← Back to All Articles

April, 2016

RIGHT ON GLIDEPATH

Fabricating off-site lead to shorter time on site, and better quality finish.

One of the most satisfying aspects of our job is that, while we’re often a key part of big projects, our work goes pretty much unnoticed by the project managers. We’re like the air you breathe – so long as you have enough, and the quality is good, you won’t even stop to think about where it comes from.

The reason we’re almost invisible is because almost all of our precision engineering jobs are fabricated in our factory. If the installation is complicated, then you might find our guys on site tweaking it or advising the principal contractors. But more often than not the complex measurements, cutting, welding and testing has already been completed prior to delivery, and we’re nowhere to be seen.

To illustrate this, let’s take a look at one of our bigger projects over the last couple of months.

When Glidepath were commissioned to install the new baggage handling systems at Auckland Airport, they called on R&H to help speed the processes up. We’re not talking about the flimsy baggage carousels you see as a passenger, but rather the massive heavy-duty conveyors that are used to transfer the airline containers from the aircraft to the baggage halls.

While the tasks required for assembly were quite routine for R&H’s Engineers, it was the sheer size and volume of these assemblies that makes this a complex job. In all, we had to build 153 frames, complete with 3,500 2m long rollers, which meant that for the next two months our factory became a production line.

This was as much a test of logistics as it was of our manufacturing capability. Although we have ample storage area, there’s not quite enough space to fit out an airport, so we employed a “just-in-time” process with a constant stream of trucks bringing crates of components in one door, and leaving through the other laden with the previous days production of fully assembled frames.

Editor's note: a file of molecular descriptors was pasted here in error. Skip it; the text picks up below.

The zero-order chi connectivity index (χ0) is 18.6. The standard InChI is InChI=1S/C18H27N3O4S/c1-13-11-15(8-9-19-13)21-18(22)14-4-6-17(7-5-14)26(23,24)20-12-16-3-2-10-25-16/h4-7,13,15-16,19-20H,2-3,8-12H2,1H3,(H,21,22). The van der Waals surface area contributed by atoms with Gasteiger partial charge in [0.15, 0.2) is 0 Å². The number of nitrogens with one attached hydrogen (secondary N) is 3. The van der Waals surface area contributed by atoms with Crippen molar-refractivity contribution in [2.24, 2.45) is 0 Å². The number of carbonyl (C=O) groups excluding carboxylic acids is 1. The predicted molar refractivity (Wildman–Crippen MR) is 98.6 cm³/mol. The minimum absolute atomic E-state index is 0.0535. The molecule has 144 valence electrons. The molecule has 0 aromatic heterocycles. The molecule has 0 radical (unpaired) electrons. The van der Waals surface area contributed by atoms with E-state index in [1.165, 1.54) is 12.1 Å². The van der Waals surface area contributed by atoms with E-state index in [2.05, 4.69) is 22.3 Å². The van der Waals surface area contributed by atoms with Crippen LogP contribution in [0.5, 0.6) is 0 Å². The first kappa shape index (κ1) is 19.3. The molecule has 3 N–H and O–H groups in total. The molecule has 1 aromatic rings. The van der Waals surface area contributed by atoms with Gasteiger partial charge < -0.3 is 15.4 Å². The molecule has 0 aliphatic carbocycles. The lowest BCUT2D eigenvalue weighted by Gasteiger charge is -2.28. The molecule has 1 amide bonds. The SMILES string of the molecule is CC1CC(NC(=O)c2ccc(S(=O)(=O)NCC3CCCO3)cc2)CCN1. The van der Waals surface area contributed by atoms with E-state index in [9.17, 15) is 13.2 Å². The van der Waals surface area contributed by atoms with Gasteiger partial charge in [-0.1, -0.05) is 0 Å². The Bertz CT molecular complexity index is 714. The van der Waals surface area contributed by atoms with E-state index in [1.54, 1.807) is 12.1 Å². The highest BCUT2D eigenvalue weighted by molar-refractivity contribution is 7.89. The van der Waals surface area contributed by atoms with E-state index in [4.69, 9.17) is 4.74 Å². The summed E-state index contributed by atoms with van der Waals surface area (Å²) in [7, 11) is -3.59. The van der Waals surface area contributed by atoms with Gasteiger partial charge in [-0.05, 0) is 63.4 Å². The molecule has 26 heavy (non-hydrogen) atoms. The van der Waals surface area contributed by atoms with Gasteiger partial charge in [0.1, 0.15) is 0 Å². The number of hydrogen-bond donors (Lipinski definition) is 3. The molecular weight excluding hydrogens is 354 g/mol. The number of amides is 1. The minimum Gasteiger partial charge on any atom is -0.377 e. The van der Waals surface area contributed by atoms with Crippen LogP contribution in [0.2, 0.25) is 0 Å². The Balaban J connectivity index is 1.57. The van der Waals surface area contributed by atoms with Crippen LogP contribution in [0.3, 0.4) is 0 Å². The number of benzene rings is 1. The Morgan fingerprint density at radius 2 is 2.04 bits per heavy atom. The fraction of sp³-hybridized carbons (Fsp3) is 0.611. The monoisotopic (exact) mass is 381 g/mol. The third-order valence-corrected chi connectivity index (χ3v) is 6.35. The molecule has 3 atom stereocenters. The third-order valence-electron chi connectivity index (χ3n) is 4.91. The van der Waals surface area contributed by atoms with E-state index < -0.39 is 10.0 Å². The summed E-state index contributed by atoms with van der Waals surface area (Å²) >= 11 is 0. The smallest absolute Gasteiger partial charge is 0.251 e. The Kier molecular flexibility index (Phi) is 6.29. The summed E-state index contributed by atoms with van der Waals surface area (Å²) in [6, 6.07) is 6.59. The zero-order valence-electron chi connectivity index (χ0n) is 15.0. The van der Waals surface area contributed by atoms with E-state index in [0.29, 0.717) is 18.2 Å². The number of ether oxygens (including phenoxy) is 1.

Our task was to uncrate the components, assemble each of the 137 frames, and fit and calibrate 23 rollers to each. Once complete and tested the finished assemblies were stacked ready for the delivery cycle the following day.

We needed to pump out eight frames a day, to keep ahead of the installation crews, and for most of the time, we had a couple of days inventory ready to go. And just to make the job a little more complicated, it spanned the Christmas holiday period providing us with a host of human resources issues we had to overcome just to stay on track.

We’re finished now and, other than monitoring progress, we barely heard from the client. So we know the installation went like clockwork. I expect the project managers barely even realized the ant-farm of activity going on a few kilometers away at R&H.

To look at it another way we were like a jumbo jet bringing it’s precious cargo in to land at a busy airport. We barely heard from the tower because we were ‘on glidepath’ all the way in.

R&H Engineering are general engineers with substantial capacity and the ability to design and produce engineering projects on time and budget.

Our sophisticated plant coupled with our extensive manufacturing experience in agriculture, architecture, construction, stainless steel and even outdoor furniture, we are confident that we can deliver superior engineering projects, of any size.

Search Articles